René Lalique was the most celebrated jeweler of the Art Nouveau era and became the most acclaimed designer of Art Deco glass. Throughout his career, beautiful women were his muses as well as his customers.
In the 1890s, Lalique’s spectacular jewelry enjoyed celebrity patronage, notably the divine Sarah Bernhardt, the greatest actress of the era. His dramatic creations were a sensation at the Paris Exhibition of 1900 and were avidly collected by wealthy socialites. However, Lalique turned his attention to decorative glass soon after and revolutionized the perfume industry with his artistic mass-produced bottles for Francois Coty, the foremost French perfumer.
Eventually Lalique devoted himself to industrial glassmaking and perfected cost-effective methods of molding relief-figured designs as he wanted his designs to be within the reach of all classes of society. He also developed techniques to contrast clear and frosted class often in bold colors. To cope with demand, Lalique opened a large factory in Wingen-sur-Moder in Alsace where Lalique crystal continues to be made today.
The groundbreaking 1925 international exposition in Paris marked the climax of René Lalique’s career as a glassmaker in the new Art Deco style. Scantily clad renditions of the female form in classical style characterized the roaring twenties and Lalique created many sensual statuettes of women in his beautiful opalescent glass. Perhaps his most celebrated sculpture is the nude dancer Suzanne, holding a translucent veil in her outstretched arms. It has been suggested that the figure was named after Lalique’s beautiful daughter, Suzanne Lalique-Haviland.
Veil dancing is also celebrated in the striking Terpischore vase, named after the Greek goddess of dance and chorus. Classical Greek dance was revived in the early 1900s by pioneers such as Isadora Duncan, Margaret Morris and Martha Graham. Women were encouraged to take up dance in the quest for physical culture and well-being. They wore skimpy silk dresses and struck poses based on the six Greek dance positions. One of Lalique’s largest vases Angelique features a frieze of female nude bathers, their voluptuous curves beautifully balanced by slender Angelica leaves engraved on the body of the design. In the language of flowers, Angelica symbolizes inspiration and is believed to have magical powers.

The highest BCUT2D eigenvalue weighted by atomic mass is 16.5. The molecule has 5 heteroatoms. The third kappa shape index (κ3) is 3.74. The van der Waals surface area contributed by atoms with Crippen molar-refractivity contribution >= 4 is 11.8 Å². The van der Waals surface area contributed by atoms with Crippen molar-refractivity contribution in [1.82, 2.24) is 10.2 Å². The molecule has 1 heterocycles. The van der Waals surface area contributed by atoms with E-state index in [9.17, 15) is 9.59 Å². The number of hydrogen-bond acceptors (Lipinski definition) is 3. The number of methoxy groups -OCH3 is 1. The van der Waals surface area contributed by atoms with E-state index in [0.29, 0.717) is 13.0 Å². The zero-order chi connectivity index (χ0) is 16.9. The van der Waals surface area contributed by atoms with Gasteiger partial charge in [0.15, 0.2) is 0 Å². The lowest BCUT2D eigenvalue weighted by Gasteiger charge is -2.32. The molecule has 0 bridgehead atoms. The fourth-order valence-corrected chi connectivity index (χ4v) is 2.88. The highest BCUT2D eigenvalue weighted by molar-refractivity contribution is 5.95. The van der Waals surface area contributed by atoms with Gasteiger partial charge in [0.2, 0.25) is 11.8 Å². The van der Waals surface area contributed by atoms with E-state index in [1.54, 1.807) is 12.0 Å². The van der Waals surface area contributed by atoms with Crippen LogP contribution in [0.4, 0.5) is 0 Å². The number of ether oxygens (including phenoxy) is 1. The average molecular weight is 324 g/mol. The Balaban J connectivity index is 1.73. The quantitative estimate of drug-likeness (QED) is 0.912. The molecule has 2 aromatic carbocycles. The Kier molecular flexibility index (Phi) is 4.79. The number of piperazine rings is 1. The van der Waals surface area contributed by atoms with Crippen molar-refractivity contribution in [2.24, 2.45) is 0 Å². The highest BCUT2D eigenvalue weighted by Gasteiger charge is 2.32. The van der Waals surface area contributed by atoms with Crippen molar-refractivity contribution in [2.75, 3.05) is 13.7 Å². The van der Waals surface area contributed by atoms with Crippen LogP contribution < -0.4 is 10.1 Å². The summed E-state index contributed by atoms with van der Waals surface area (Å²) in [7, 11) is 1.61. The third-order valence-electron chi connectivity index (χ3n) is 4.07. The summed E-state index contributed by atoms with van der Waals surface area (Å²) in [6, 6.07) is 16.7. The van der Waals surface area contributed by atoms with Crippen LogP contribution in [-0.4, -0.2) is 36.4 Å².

Lalique drew much of his inspiration from classical mythology. His striking Danaides vase is derived from the myth of 49 sisters who obey their father, the King of Argos, and kill their husbands on their wedding night. Only one refused to carry out the crime and avoided eternal punishment. The 49 murdering brides endured a torture that never stopped. They were forced to carry jugs of water and fill a basin which could never be filled as it was full of holes.
Making crystal mascots for automobile hoods was one of Lalique’s specialties between 1925 and 1931. They became status symbols on the exclusive cars of the day and his subjects included sleek stylized animals and birds as well as voluptuous femmes fatales. One mascot is appropriately named Vitesse, the French for speed, while another, rather inappropriately is named after the priestess Chrysis who is renowned for having inadvertently caused a fire that led to the destruction of the temple she served.
Lalique Bacchus vase
Lalique Quatres Saisons
Lalique Cote d’Or dish
Lalique Figurine avec Garlandes de Fruits
Lalique Moyenne Nue
Lalique Six Figurines vase
Lalique Calendal perfume bottle
Lalique Figurines et Guirlandes box
Lalique Ambres perfume bottle
Lalique Terpsichore vase
Lalique Angelique Vase
Lalique Danaides vase
Lalique Fontaines Poissons plaque
Lalique Pan Faune and Diana
Lalique Sirene statuette
Lalique Vitesse car mascot
Lalique Chrysis car mascot